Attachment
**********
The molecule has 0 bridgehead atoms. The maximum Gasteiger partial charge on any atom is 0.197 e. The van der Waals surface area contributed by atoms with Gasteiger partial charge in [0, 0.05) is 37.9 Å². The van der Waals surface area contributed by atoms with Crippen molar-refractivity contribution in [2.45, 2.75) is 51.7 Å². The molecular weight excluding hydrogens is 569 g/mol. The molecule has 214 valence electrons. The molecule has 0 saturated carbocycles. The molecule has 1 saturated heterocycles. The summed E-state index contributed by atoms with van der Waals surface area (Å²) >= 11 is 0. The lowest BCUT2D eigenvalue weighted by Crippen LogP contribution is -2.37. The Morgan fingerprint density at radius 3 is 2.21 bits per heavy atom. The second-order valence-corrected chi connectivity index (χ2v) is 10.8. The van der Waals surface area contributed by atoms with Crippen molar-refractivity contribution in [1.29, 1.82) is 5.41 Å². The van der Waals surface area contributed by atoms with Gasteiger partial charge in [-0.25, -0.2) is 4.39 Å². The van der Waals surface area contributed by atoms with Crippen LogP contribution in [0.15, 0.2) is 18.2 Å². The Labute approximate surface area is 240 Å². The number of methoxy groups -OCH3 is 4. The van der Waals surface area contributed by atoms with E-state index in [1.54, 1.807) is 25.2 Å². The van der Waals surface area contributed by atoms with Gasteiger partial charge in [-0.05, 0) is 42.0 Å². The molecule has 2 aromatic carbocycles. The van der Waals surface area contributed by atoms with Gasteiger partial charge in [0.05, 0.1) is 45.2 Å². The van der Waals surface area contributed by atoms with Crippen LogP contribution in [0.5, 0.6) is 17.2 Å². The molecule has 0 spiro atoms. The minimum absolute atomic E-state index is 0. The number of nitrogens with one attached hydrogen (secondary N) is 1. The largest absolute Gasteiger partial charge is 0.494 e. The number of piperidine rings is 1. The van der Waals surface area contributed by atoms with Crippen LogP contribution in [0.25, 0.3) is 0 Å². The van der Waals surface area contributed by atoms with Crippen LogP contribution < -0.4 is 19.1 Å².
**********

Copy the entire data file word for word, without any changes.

The molecule has 0 bridgehead atoms. The maximum Gasteiger partial charge on any atom is 0.197 e. The van der Waals surface area contributed by atoms with Gasteiger partial charge in [0, 0.05) is 37.9 Å². The van der Waals surface area contributed by atoms with Crippen molar-refractivity contribution in [2.45, 2.75) is 51.7 Å². The molecular weight excluding hydrogens is 569 g/mol. The molecule has 214 valence electrons. The molecule has 0 saturated carbocycles. The molecule has 1 saturated heterocycles. The summed E-state index contributed by atoms with van der Waals surface area (Å²) >= 11 is 0. The lowest BCUT2D eigenvalue weighted by Crippen LogP contribution is -2.37. The Morgan fingerprint density at radius 3 is 2.21 bits per heavy atom. The second-order valence-corrected chi connectivity index (χ2v) is 10.8. The van der Waals surface area contributed by atoms with Crippen molar-refractivity contribution in [1.29, 1.82) is 5.41 Å². The van der Waals surface area contributed by atoms with Gasteiger partial charge in [-0.25, -0.2) is 4.39 Å². The van der Waals surface area contributed by atoms with Crippen LogP contribution in [0.15, 0.2) is 18.2 Å². The Labute approximate surface area is 240 Å². The number of methoxy groups -OCH3 is 4. The van der Waals surface area contributed by atoms with E-state index in [1.54, 1.807) is 25.2 Å². The van der Waals surface area contributed by atoms with Gasteiger partial charge in [-0.05, 0) is 42.0 Å². The molecule has 2 aromatic carbocycles. The van der Waals surface area contributed by atoms with Gasteiger partial charge in [0.05, 0.1) is 45.2 Å². The van der Waals surface area contributed by atoms with Crippen LogP contribution in [0.5, 0.6) is 17.2 Å². The molecule has 0 spiro atoms. The minimum absolute atomic E-state index is 0. The number of nitrogens with one attached hydrogen (secondary N) is 1. The largest absolute Gasteiger partial charge is 0.494 e. The number of piperidine rings is 1. The van der Waals surface area contributed by atoms with Crippen LogP contribution in [0.25, 0.3) is 0 Å². The van der Waals surface area contributed by atoms with Crippen LogP contribution < -0.4 is 19.1 Å².